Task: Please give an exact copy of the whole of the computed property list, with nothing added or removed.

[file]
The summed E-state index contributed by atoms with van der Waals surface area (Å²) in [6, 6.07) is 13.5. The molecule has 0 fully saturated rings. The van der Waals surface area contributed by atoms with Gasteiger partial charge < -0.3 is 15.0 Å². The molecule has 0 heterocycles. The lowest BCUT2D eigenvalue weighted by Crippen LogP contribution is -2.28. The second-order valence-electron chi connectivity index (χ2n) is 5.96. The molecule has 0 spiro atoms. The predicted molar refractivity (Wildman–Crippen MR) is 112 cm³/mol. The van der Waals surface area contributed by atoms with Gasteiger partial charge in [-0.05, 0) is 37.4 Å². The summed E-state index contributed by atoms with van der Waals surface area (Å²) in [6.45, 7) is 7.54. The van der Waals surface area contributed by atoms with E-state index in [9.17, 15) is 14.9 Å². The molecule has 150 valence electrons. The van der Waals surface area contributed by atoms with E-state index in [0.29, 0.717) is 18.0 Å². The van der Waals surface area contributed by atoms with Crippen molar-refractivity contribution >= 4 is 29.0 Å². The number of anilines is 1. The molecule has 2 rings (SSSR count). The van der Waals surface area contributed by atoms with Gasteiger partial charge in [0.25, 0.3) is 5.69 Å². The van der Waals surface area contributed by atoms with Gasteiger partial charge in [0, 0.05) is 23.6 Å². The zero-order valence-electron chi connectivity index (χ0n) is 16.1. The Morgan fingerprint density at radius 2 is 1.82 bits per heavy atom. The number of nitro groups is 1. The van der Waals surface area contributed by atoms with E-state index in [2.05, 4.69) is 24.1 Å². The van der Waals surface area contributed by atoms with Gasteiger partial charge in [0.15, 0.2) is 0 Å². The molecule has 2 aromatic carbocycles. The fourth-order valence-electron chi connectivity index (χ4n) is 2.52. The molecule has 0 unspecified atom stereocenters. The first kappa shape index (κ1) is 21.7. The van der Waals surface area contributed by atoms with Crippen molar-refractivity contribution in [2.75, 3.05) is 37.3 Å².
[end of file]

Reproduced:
The summed E-state index contributed by atoms with van der Waals surface area (Å²) in [6, 6.07) is 13.5. The molecule has 0 fully saturated rings. The van der Waals surface area contributed by atoms with Gasteiger partial charge < -0.3 is 15.0 Å². The molecule has 0 heterocycles. The lowest BCUT2D eigenvalue weighted by Crippen LogP contribution is -2.28. The second-order valence-electron chi connectivity index (χ2n) is 5.96. The molecule has 0 spiro atoms. The predicted molar refractivity (Wildman–Crippen MR) is 112 cm³/mol. The van der Waals surface area contributed by atoms with Gasteiger partial charge in [-0.05, 0) is 37.4 Å². The summed E-state index contributed by atoms with van der Waals surface area (Å²) in [6.45, 7) is 7.54. The van der Waals surface area contributed by atoms with E-state index in [9.17, 15) is 14.9 Å². The molecule has 150 valence electrons. The van der Waals surface area contributed by atoms with E-state index in [0.29, 0.717) is 18.0 Å². The van der Waals surface area contributed by atoms with Crippen molar-refractivity contribution >= 4 is 29.0 Å². The number of anilines is 1. The molecule has 2 rings (SSSR count). The van der Waals surface area contributed by atoms with Gasteiger partial charge in [0.25, 0.3) is 5.69 Å². The van der Waals surface area contributed by atoms with Gasteiger partial charge in [0, 0.05) is 23.6 Å². The zero-order valence-electron chi connectivity index (χ0n) is 16.1. The Morgan fingerprint density at radius 2 is 1.82 bits per heavy atom. The number of nitro groups is 1. The van der Waals surface area contributed by atoms with E-state index in [2.05, 4.69) is 24.1 Å². The van der Waals surface area contributed by atoms with Gasteiger partial charge in [0.15, 0.2) is 0 Å². The molecule has 2 aromatic carbocycles. The fourth-order valence-electron chi connectivity index (χ4n) is 2.52. The molecule has 0 unspecified atom stereocenters. The first kappa shape index (κ1) is 21.7. The van der Waals surface area contributed by atoms with Crippen molar-refractivity contribution in [2.75, 3.05) is 37.3 Å².